Maybe you’re looking for “free” places to explore with your family each summer. My own awesome mom did this because she had five active daughters.
Maybe I can help you. I know of several “free” ghost towns in Western Pennsylvania.
Here’s Ghost Town #1: The Ghost Town Trail in Indiana and Cambria Counties. This is a 44-mile “rails-to-trails” trail. You can ride your bicycle or walk / run this trail from Blacklick, PA to Cardiff, PA.
Such trails here in Western Pennsylvania charge no admission. You don’t need to have a special permit to enjoy our public trails! (I vacationed once in the Adirondacks in New York State, and the bike trails there charged admission.) You can access the Ghost Town Trail through several trailheads that provide free daytime parking.
As the name “rails-to-trails” implies, this trail lived an earlier life as working railroad lines. People dependent on the economic opportunity from blast furnaces and coal mining lived along these tracks. They built houses, schools, churches, and stores along these tracks. They died along these tracks.
Some of the structures remain as ghost towns. Thus the name, “Ghost Town Trail.”
For instance, President Franklin Delano Roosevelt’s uncle, Warren Delano, developed the railroad town of Wehrum along these tracks. Wehrum evolved into a ghost town after the mines closed in the 1930’s. Wehrum now consists of one standing house, a bank vault, and the Russian Orthodox cemetery.
Jonathan and I travelled from the Pittsburgh area on PA Route 56 to access the trailhead in Vintondale. The bike trip took us through the Blacklick Creek Valley. Adventurers can view two out of the valley’s three original iron furnaces: 1.) Eliza Furnace (AKA Ritter’s Furnace), and 2.) Buena Vista Furnace.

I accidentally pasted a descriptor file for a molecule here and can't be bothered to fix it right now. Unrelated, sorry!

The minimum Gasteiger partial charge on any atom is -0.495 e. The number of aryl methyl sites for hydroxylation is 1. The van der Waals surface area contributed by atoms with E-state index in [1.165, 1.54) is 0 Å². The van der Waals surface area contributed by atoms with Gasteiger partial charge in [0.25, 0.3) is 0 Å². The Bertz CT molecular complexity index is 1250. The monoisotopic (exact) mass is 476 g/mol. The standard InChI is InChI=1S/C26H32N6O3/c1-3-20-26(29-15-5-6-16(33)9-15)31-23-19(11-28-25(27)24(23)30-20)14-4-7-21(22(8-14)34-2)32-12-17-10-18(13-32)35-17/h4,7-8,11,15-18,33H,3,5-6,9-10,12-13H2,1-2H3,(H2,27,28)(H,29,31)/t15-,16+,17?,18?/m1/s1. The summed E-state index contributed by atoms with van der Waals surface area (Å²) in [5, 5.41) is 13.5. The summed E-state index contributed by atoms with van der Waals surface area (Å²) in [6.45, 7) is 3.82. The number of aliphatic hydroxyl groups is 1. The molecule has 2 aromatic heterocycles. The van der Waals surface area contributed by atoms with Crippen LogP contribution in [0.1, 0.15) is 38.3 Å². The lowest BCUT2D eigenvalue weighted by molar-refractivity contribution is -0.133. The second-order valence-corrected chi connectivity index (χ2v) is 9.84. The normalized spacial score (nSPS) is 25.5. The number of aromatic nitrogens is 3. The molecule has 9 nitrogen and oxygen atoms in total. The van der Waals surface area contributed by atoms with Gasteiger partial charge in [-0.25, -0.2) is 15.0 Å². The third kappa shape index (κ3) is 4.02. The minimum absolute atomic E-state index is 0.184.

Folklore claims that one of the Eliza Furnace’s original owners died suddenly after a financial or personal setback. The lore includes tales that this owner still haunts the furnace.
I’m sure that other ghosts, real or imagined, also haunt this trail.
We define places through our own pasts, our own kaleidoscopes.
For instance, I grew up in Central and Western PA to Pittsburgh-area parents. PA’s steel industry collapsed. My extended family left the state for brighter futures elsewhere. My friends from school left the state. My family and friends who stayed here struggled to find (and keep) family-sustaining jobs. I know a lot of good people who suffered after the steel business imploded here.
Johnstown, near Vintondale and the Ghost Town Trail, nearly became a ghost town in its own right.
I lived in Johnstown for a few years after college. I had my own reasons for this. I struggled when I lived in Johnstown.
I organized cultural activities through an Americorps program that served (economically distressed) communities in Western PA. I shared office space in Johnstown with two fellow Americorps members who worked on remediating the section of the Ghost Town Trail that ran through Vintondale.
I lived and worked in an almost-ghost town while my office-mates preserved a tourist attraction marketed as a “ghost town.”
Then, I moved to the Pittsburgh area. Jonathan and I returned to Vintondale to pedal along the Ghost Town Trail. We now belong to the Ghost Town Trail’s “Pittsburgh tourists.”
When I pedal along the Ghost Town Trail, I reflect on my time spent with loved ones in PA’s “almost-ghost” towns.
You’ll reflect on your own truths as the you tour the Ghost Town Trail.
Maybe you’ll even see ghosts!